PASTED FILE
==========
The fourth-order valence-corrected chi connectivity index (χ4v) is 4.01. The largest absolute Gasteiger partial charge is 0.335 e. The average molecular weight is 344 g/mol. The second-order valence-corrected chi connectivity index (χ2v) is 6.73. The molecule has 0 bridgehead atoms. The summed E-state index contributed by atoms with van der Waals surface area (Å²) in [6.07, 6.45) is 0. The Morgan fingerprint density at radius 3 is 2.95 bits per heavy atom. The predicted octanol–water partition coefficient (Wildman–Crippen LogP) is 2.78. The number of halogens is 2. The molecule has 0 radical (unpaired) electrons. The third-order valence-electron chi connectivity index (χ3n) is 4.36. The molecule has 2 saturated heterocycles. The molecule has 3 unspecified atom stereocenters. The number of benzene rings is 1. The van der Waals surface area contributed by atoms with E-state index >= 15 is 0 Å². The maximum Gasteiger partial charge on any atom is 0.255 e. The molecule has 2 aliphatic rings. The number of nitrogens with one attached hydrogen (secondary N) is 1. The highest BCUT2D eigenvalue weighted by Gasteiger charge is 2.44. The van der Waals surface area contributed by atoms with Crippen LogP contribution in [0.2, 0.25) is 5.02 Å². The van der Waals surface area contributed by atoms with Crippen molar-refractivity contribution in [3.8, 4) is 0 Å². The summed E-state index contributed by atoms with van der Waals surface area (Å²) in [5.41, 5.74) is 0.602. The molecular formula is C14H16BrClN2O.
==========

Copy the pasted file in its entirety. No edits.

The fourth-order valence-corrected chi connectivity index (χ4v) is 4.01. The largest absolute Gasteiger partial charge is 0.335 e. The average molecular weight is 344 g/mol. The second-order valence-corrected chi connectivity index (χ2v) is 6.73. The molecule has 0 bridgehead atoms. The summed E-state index contributed by atoms with van der Waals surface area (Å²) in [6.07, 6.45) is 0. The Morgan fingerprint density at radius 3 is 2.95 bits per heavy atom. The predicted octanol–water partition coefficient (Wildman–Crippen LogP) is 2.78. The number of halogens is 2. The molecule has 0 radical (unpaired) electrons. The third-order valence-electron chi connectivity index (χ3n) is 4.36. The molecule has 2 saturated heterocycles. The molecule has 3 unspecified atom stereocenters. The number of benzene rings is 1. The van der Waals surface area contributed by atoms with E-state index >= 15 is 0 Å². The maximum Gasteiger partial charge on any atom is 0.255 e. The molecule has 2 aliphatic rings. The number of nitrogens with one attached hydrogen (secondary N) is 1. The highest BCUT2D eigenvalue weighted by Gasteiger charge is 2.44. The van der Waals surface area contributed by atoms with Crippen LogP contribution in [0.2, 0.25) is 5.02 Å². The van der Waals surface area contributed by atoms with Crippen molar-refractivity contribution in [3.8, 4) is 0 Å². The summed E-state index contributed by atoms with van der Waals surface area (Å²) in [5.41, 5.74) is 0.602. The molecular formula is C14H16BrClN2O.